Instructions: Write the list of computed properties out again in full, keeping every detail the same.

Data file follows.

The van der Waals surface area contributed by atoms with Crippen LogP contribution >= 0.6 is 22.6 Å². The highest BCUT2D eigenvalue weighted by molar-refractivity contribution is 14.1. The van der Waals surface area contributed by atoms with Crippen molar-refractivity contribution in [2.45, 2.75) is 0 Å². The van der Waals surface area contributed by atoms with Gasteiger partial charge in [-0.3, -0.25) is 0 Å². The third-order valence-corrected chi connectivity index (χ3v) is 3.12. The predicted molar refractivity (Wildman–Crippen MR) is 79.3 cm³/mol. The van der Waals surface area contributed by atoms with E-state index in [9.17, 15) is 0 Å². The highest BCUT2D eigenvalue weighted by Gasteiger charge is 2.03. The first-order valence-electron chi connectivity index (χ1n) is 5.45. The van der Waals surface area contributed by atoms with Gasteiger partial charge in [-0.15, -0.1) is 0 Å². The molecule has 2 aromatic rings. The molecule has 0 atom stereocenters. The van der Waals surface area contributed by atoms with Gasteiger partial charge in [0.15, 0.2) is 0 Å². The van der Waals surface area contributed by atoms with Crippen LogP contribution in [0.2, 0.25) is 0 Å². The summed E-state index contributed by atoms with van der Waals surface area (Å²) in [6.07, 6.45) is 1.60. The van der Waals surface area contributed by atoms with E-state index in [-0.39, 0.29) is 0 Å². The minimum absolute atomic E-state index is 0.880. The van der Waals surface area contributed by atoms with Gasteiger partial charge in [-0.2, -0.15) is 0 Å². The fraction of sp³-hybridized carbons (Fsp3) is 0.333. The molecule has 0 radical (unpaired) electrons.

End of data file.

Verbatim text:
The van der Waals surface area contributed by atoms with Crippen LogP contribution >= 0.6 is 22.6 Å². The highest BCUT2D eigenvalue weighted by molar-refractivity contribution is 14.1. The van der Waals surface area contributed by atoms with Crippen molar-refractivity contribution in [2.45, 2.75) is 0 Å². The van der Waals surface area contributed by atoms with Gasteiger partial charge in [-0.3, -0.25) is 0 Å². The third-order valence-corrected chi connectivity index (χ3v) is 3.12. The predicted molar refractivity (Wildman–Crippen MR) is 79.3 cm³/mol. The van der Waals surface area contributed by atoms with E-state index in [9.17, 15) is 0 Å². The highest BCUT2D eigenvalue weighted by Gasteiger charge is 2.03. The first-order valence-electron chi connectivity index (χ1n) is 5.45. The van der Waals surface area contributed by atoms with Gasteiger partial charge in [-0.15, -0.1) is 0 Å². The molecule has 2 aromatic rings. The molecule has 0 atom stereocenters. The van der Waals surface area contributed by atoms with Gasteiger partial charge in [0.15, 0.2) is 0 Å². The van der Waals surface area contributed by atoms with Crippen LogP contribution in [0.2, 0.25) is 0 Å². The summed E-state index contributed by atoms with van der Waals surface area (Å²) in [6.07, 6.45) is 1.60. The van der Waals surface area contributed by atoms with E-state index in [-0.39, 0.29) is 0 Å². The minimum absolute atomic E-state index is 0.880. The van der Waals surface area contributed by atoms with Gasteiger partial charge in [-0.2, -0.15) is 0 Å². The fraction of sp³-hybridized carbons (Fsp3) is 0.333. The molecule has 0 radical (unpaired) electrons.